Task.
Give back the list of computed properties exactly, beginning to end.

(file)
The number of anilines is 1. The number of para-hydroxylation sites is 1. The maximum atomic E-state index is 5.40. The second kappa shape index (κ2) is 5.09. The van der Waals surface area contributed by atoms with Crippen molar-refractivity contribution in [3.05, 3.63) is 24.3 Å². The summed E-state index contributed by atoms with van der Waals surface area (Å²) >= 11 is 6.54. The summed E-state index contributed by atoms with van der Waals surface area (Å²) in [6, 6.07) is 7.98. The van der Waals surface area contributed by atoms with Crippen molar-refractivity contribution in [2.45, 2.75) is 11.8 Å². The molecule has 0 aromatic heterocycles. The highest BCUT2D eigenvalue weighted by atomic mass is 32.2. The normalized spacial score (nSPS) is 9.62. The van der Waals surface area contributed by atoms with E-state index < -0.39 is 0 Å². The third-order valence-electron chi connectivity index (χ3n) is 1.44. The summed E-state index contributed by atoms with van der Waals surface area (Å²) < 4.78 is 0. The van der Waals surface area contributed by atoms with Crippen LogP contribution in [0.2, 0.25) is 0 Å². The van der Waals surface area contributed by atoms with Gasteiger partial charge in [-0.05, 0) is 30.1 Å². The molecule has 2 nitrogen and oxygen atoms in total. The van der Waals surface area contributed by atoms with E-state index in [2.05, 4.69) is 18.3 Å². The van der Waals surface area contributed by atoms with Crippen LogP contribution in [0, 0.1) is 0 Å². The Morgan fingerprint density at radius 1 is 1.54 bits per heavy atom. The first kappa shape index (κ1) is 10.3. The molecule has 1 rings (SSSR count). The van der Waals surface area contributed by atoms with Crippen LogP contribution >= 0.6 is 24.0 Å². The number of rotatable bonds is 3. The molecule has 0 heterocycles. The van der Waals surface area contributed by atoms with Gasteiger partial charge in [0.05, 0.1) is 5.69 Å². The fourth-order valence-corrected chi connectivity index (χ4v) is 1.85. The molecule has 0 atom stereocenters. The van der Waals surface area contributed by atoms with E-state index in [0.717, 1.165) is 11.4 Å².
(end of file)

The number of anilines is 1. The number of para-hydroxylation sites is 1. The maximum atomic E-state index is 5.40. The second kappa shape index (κ2) is 5.09. The van der Waals surface area contributed by atoms with Crippen molar-refractivity contribution in [3.05, 3.63) is 24.3 Å². The summed E-state index contributed by atoms with van der Waals surface area (Å²) >= 11 is 6.54. The summed E-state index contributed by atoms with van der Waals surface area (Å²) in [6, 6.07) is 7.98. The van der Waals surface area contributed by atoms with Crippen molar-refractivity contribution in [2.45, 2.75) is 11.8 Å². The molecule has 0 aromatic heterocycles. The highest BCUT2D eigenvalue weighted by atomic mass is 32.2. The normalized spacial score (nSPS) is 9.62. The van der Waals surface area contributed by atoms with E-state index < -0.39 is 0 Å². The third-order valence-electron chi connectivity index (χ3n) is 1.44. The summed E-state index contributed by atoms with van der Waals surface area (Å²) < 4.78 is 0. The van der Waals surface area contributed by atoms with Crippen LogP contribution in [0.2, 0.25) is 0 Å². The van der Waals surface area contributed by atoms with Gasteiger partial charge in [-0.05, 0) is 30.1 Å². The molecule has 2 nitrogen and oxygen atoms in total. The van der Waals surface area contributed by atoms with E-state index in [2.05, 4.69) is 18.3 Å². The van der Waals surface area contributed by atoms with Crippen LogP contribution in [0, 0.1) is 0 Å². The Morgan fingerprint density at radius 1 is 1.54 bits per heavy atom. The first kappa shape index (κ1) is 10.3. The molecule has 1 rings (SSSR count). The van der Waals surface area contributed by atoms with Crippen LogP contribution >= 0.6 is 24.0 Å². The number of rotatable bonds is 3. The molecule has 0 heterocycles. The van der Waals surface area contributed by atoms with Gasteiger partial charge in [0.05, 0.1) is 5.69 Å². The fourth-order valence-corrected chi connectivity index (χ4v) is 1.85. The molecule has 0 atom stereocenters. The van der Waals surface area contributed by atoms with E-state index in [0.717, 1.165) is 11.4 Å².